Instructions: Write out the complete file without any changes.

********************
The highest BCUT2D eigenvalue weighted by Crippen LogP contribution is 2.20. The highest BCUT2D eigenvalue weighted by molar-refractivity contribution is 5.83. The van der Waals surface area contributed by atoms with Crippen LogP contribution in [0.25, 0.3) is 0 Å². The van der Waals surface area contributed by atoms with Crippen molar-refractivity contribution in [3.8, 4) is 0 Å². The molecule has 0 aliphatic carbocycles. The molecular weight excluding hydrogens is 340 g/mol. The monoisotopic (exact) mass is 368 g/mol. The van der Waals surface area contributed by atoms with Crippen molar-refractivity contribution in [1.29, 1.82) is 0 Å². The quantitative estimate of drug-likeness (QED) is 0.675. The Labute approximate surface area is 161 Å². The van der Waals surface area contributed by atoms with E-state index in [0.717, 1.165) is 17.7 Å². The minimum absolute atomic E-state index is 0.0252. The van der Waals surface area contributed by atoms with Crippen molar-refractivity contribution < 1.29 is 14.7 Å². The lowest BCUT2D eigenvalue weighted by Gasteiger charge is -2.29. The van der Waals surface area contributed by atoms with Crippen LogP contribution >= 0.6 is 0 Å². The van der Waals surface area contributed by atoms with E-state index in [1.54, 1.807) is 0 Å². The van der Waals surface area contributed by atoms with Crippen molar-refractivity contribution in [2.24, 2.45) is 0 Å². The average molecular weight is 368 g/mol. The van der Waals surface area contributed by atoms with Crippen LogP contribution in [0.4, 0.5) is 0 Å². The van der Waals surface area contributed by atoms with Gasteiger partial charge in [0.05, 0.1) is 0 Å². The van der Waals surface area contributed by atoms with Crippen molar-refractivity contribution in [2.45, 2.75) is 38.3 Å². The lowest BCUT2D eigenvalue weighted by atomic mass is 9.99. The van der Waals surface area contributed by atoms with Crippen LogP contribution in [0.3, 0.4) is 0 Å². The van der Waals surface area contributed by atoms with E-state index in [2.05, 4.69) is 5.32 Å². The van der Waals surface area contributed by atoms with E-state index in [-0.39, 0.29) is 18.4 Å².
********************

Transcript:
The highest BCUT2D eigenvalue weighted by Crippen LogP contribution is 2.20. The highest BCUT2D eigenvalue weighted by molar-refractivity contribution is 5.83. The van der Waals surface area contributed by atoms with Crippen LogP contribution in [0.25, 0.3) is 0 Å². The van der Waals surface area contributed by atoms with Crippen molar-refractivity contribution in [3.8, 4) is 0 Å². The molecule has 0 aliphatic carbocycles. The molecular weight excluding hydrogens is 340 g/mol. The monoisotopic (exact) mass is 368 g/mol. The van der Waals surface area contributed by atoms with Crippen molar-refractivity contribution in [1.29, 1.82) is 0 Å². The quantitative estimate of drug-likeness (QED) is 0.675. The Labute approximate surface area is 161 Å². The van der Waals surface area contributed by atoms with E-state index in [0.717, 1.165) is 17.7 Å². The minimum absolute atomic E-state index is 0.0252. The van der Waals surface area contributed by atoms with Crippen molar-refractivity contribution < 1.29 is 14.7 Å². The lowest BCUT2D eigenvalue weighted by Gasteiger charge is -2.29. The van der Waals surface area contributed by atoms with Crippen LogP contribution >= 0.6 is 0 Å². The van der Waals surface area contributed by atoms with E-state index in [1.54, 1.807) is 0 Å². The van der Waals surface area contributed by atoms with Crippen molar-refractivity contribution in [2.24, 2.45) is 0 Å². The average molecular weight is 368 g/mol. The van der Waals surface area contributed by atoms with Crippen LogP contribution in [0.4, 0.5) is 0 Å². The van der Waals surface area contributed by atoms with Gasteiger partial charge in [0.05, 0.1) is 0 Å². The van der Waals surface area contributed by atoms with Crippen molar-refractivity contribution in [2.45, 2.75) is 38.3 Å². The lowest BCUT2D eigenvalue weighted by atomic mass is 9.99. The van der Waals surface area contributed by atoms with Crippen LogP contribution in [0.3, 0.4) is 0 Å². The van der Waals surface area contributed by atoms with E-state index in [2.05, 4.69) is 5.32 Å². The van der Waals surface area contributed by atoms with E-state index in [-0.39, 0.29) is 18.4 Å².